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Tips to Designing Your Own Logo

Posted on September 5, 2011

Category: General

Designing the branding logos of other corporations is only part of the work of a successful graphic designer. In fact, a designer’s own personal business logo can be just as crucial for drawing in new clients as a successful portfolio of past work experiences. Because of this, designing your own logo should be done carefully and strategically, closely examining exactly what message you want it to send out about you and your designing business. Check out these tips for constructing a successful business logo.

 

1) It’s all in the font: While some may argue that this is a bit of an overstatement, there’s still truth in it. Typography choices, whether good or bad, have a huge potential to influence client’s opinion of you and your work. Bold, chunky fonts can appear childish to some, but if positioned wisely can also lead to recognizable, strong-statement logos. Thinner typefaces can get lost in the bigger picture if their colors aren’t carefully selected. Flowery/curly fonts can conjure up thoughts vintage artwork and are typically associated with female designers. Overall, when choosing a primary font for your logo design, carefully assess what you want the logo to say about you; then choose a typeface accordingly.

2) Watch the placement: Poorly placed logos are a huge complaint of clients. Make sure that your own logo is constantly placed in strategic and non distracting spots on your work; a corner spot on digital artwork designs or photographs is appropriate, while a top-center spot will work for letterheads. A logo should be your branding image on your work, but should not detract from the rest of the art.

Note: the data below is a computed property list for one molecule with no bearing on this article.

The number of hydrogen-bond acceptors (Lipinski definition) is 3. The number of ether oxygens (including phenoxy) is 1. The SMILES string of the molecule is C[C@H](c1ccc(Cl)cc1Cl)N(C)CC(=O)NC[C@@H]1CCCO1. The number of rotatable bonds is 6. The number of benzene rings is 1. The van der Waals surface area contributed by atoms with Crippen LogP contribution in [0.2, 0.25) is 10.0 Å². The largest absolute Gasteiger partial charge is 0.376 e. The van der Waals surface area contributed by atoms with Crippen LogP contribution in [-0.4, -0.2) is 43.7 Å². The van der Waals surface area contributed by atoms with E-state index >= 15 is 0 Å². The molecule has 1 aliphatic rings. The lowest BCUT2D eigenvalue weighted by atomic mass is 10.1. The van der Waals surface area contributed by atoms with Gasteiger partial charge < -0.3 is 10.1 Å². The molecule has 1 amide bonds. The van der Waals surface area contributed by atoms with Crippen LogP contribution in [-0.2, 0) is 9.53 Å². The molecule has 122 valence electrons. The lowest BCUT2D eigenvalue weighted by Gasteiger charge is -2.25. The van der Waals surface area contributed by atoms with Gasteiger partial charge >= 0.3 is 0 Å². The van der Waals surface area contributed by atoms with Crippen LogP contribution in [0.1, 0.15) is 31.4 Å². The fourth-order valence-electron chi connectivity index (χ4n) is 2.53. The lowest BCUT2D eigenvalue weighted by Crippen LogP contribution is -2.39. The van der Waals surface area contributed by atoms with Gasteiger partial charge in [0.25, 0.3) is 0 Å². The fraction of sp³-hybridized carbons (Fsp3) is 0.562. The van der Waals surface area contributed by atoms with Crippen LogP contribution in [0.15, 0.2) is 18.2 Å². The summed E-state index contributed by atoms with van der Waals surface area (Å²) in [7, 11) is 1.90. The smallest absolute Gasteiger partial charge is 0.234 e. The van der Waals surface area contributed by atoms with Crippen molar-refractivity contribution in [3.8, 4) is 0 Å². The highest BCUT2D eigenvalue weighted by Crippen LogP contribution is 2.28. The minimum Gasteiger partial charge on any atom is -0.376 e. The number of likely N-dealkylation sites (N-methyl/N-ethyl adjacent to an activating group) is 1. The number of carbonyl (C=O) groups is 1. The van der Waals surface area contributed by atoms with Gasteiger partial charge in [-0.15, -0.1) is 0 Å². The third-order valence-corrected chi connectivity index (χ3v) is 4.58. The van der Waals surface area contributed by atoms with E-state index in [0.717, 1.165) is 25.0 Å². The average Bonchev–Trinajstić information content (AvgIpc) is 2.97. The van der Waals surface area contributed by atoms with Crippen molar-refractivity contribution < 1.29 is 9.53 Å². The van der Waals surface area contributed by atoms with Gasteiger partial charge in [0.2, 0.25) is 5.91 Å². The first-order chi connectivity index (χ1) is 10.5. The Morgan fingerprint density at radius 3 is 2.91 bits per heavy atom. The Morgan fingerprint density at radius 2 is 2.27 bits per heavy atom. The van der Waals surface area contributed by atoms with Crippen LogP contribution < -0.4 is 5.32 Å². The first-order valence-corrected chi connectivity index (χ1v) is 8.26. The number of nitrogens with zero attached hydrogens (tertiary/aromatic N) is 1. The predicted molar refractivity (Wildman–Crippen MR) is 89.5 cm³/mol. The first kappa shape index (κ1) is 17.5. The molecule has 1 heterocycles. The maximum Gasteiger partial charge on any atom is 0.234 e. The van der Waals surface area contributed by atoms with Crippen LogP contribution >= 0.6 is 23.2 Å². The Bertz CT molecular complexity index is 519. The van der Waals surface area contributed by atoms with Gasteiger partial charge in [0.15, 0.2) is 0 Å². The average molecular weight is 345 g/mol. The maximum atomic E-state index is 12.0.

3) Going big could mean not going home: In other words, bigger really isn’t typically better when it comes to graphic designer logos. Most businesses are seeking smaller, cleverly concise logos for themselves, and therefore they will exam your own logo to see if you can deliver their style of product. Keep your design large enough to be read/understood, but small enough to be discretely stamped around your website, emails, business cards, and letterheads.

4) Limit the rainbow: A good logo should have three colors, at the very most. Two-colored or one-colored designs are more ideal for professional businesses. Choose a simple color pallet (or just go with black-and-white) and use a main color that is strong enough to be seen but not overwhelm. Multi-colored logos tend to look childlike; avoid this problem by representing your business with a classy, sparsely colored design.

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